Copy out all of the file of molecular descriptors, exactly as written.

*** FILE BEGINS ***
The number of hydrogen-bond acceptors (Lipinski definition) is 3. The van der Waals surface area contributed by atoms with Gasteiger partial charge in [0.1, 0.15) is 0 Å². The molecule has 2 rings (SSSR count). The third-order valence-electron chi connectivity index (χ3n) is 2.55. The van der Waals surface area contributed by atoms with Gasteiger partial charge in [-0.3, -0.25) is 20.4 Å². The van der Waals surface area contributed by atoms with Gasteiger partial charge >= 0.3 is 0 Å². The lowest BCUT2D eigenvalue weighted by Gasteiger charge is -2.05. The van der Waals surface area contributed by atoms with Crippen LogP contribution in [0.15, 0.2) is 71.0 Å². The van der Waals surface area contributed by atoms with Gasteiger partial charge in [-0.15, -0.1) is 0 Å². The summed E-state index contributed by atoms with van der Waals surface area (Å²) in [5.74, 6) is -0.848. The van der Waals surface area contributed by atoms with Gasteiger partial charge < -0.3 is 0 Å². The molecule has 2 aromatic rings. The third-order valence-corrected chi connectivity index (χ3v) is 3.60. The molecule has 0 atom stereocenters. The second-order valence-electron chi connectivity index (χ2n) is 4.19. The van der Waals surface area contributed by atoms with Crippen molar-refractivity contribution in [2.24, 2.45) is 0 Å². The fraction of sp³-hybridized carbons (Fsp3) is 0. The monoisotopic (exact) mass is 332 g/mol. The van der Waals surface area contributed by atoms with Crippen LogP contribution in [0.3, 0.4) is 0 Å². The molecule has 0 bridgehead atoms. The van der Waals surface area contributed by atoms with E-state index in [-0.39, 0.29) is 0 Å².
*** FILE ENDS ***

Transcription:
The number of hydrogen-bond acceptors (Lipinski definition) is 3. The van der Waals surface area contributed by atoms with Gasteiger partial charge in [0.1, 0.15) is 0 Å². The molecule has 2 rings (SSSR count). The third-order valence-electron chi connectivity index (χ3n) is 2.55. The van der Waals surface area contributed by atoms with Gasteiger partial charge in [-0.3, -0.25) is 20.4 Å². The van der Waals surface area contributed by atoms with Gasteiger partial charge >= 0.3 is 0 Å². The lowest BCUT2D eigenvalue weighted by Gasteiger charge is -2.05. The van der Waals surface area contributed by atoms with Crippen LogP contribution in [0.15, 0.2) is 71.0 Å². The van der Waals surface area contributed by atoms with Gasteiger partial charge in [-0.15, -0.1) is 0 Å². The summed E-state index contributed by atoms with van der Waals surface area (Å²) in [5.74, 6) is -0.848. The van der Waals surface area contributed by atoms with Gasteiger partial charge < -0.3 is 0 Å². The molecule has 2 aromatic rings. The third-order valence-corrected chi connectivity index (χ3v) is 3.60. The molecule has 0 atom stereocenters. The second-order valence-electron chi connectivity index (χ2n) is 4.19. The van der Waals surface area contributed by atoms with Crippen molar-refractivity contribution in [2.24, 2.45) is 0 Å². The fraction of sp³-hybridized carbons (Fsp3) is 0. The monoisotopic (exact) mass is 332 g/mol. The van der Waals surface area contributed by atoms with Crippen LogP contribution in [0.3, 0.4) is 0 Å². The molecule has 0 bridgehead atoms. The van der Waals surface area contributed by atoms with E-state index in [-0.39, 0.29) is 0 Å².